So when your “parent theme” has used get_template_part take advantage. Just write the template part you need to override, and nothing more. The feature of get_template_part will help you. And, if you write your own theme, you should always use get_template_part() where possible. It’ll make everyone happier.

That’s All About WordPress Template Parts!

WordPress’s get_template_part() is a powerful and valuable part of WordPress theming. You’ll see it in most good themes you try to edit, so we hope you now know what it’s doing and why it’s valuable.

Summary Limerick

A template is whole when it starts,
But it’s often best broken in parts.
This cuts repetition
And helps with concision,
And shows off your WordPressing smarts.

Quiz Time! Do You Understand get_template_part?
  1. A template part is:
    1. A complete, but succinct, page template
    2. The section of a WordPress template that’s inside The Loop
    3. A section of a template file—generally likely to be repeated across multiple template files—broken out into its own PHP file
  2. Template parts are a good idea for all of these reasons except:
    1. They reduce repetition and code bulk inside a theme
    2. They make it easier to track down and debug PHP errors
    3. They allow a “search-and-fallback” template system, much like the WordPress template hierarchy
  3. get_template_part( 'content', 'page' ); will search for:
    1. content-page.php, falling back to page.php
    2. content-page.php, falling back to content.php
    3. content.php, falling back to page.php
Answers and Explanations
  1. C. A defeats the purpose of template parts. B could be true, but a template part can be made from any amount of code, either inside or outside of The Loop.
  2. B. A is the primary argument in favor of template parts, and C is a secondary benefit.
  3. B. WordPress will search for content-page.php, first in the child theme (if one exists) and then the parent theme, and then fall back to content.php, first in the child theme and then the parent theme. Remember that the two function arguments are combined, and separated by a hyphen, to make the template part’s filename.
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The pocket notebook, and capturing creative ideas →

Alex on his little notebook.

I carry around a little notebook for recording ideas, and – this sounds a bit odd but go with it – it’s totally changed the way I approach ideas, and being creative. Like most readers, I’m sure, I have lots of ideas! They come and go, and using the little notebook is a way of making sure they stay and then get put into practice. For my work this has led to moving forwards on a bunch of ideas which would have otherwise been forgotten. This is a fun post, and worth a read.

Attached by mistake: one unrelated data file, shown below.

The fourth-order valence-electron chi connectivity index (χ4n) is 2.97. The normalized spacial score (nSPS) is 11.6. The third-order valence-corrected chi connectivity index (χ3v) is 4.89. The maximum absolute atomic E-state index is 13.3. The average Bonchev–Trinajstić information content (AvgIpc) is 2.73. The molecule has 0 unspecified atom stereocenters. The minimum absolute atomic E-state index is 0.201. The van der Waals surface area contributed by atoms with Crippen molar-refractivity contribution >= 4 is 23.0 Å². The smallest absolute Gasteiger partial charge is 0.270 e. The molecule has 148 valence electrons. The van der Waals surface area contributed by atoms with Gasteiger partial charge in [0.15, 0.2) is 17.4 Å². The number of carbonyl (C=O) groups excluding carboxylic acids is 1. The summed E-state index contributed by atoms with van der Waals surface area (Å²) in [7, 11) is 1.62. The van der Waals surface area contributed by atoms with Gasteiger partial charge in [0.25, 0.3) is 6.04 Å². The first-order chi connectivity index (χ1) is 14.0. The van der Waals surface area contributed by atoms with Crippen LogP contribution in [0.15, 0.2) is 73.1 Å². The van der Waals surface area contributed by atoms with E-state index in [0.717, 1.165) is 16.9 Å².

This post first appeared in MasterWP, a weekly newsletter for WordPress professionals.

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So, you want to remove the date from your WordPress post URLs? I get it. Those /2016/07/09/post-slug URLs that seemed pretty cool when you (or someone else) set it up get old. The primary reason: when you update that post, what should you do? Leave it’s URL looking old? Move it to the new one and worry it’ll break. These concerns are why we use the “Post name” option for WordPress permalinks here at WPShout and encourage most of our clients to do the same.

In this Quick Guide about WordPress, changing permalink structure will be our goal. The problem: while toggling the setting itself can work, will cause your WordPress site to present 404 errors at your old URLs. The trick we’ll cover in this video (and written tutorial about WordPress): URL rewrites with .htaccess files.

As always, we’ll start with this video. In this one I explain how I change permalink structure for WordPress posts, and make sure that I forward all the traffic to the old URLs to the new ones:

Changing WordPress Permalinks: Remove Date from Post URLs - YouTube

WordPress URL rewrite with htaccess, the Code

When I simply remove post dates from URLs, WordPress is confused. It knows my “new” permalink settings, but it immediately forgets the old one. So we have to help it, that’s where this URL rewrite in .htaccess rule comes in: it’ll make sure that WordPress never sees our old permalink structure. Here’s the code, which you’ll typically put in a file called .htaccess which will be at the root of your WordPress site’s file system:

## To change example.com/2019/01/01/post-slug to example.com/post-slug
<IfModule mod_rewrite.c>
RewriteRule ^([0-9]+)/([0-9]+)/([0-9]+)/(.*)$ /$4 [R=301,NC,L]
</IfModule>

The really important thing about this code: it requires that your WordPress server be running “Apache” not “Nginx,” and that your Apache configuration support .htaccess files for URL rewrites. I mention this because this is the only way to remove date from WordPress post URLs we’ll cover in this Quick Guide. But if you’re struggling, hopefully that gives you some helpful pointers on where to look next.

Step-by-Step Guide to Remove Date from WordPress Post URLs

So if you want to change your permalinks to remove post date in WordPress, here’re the steps we recommend you take: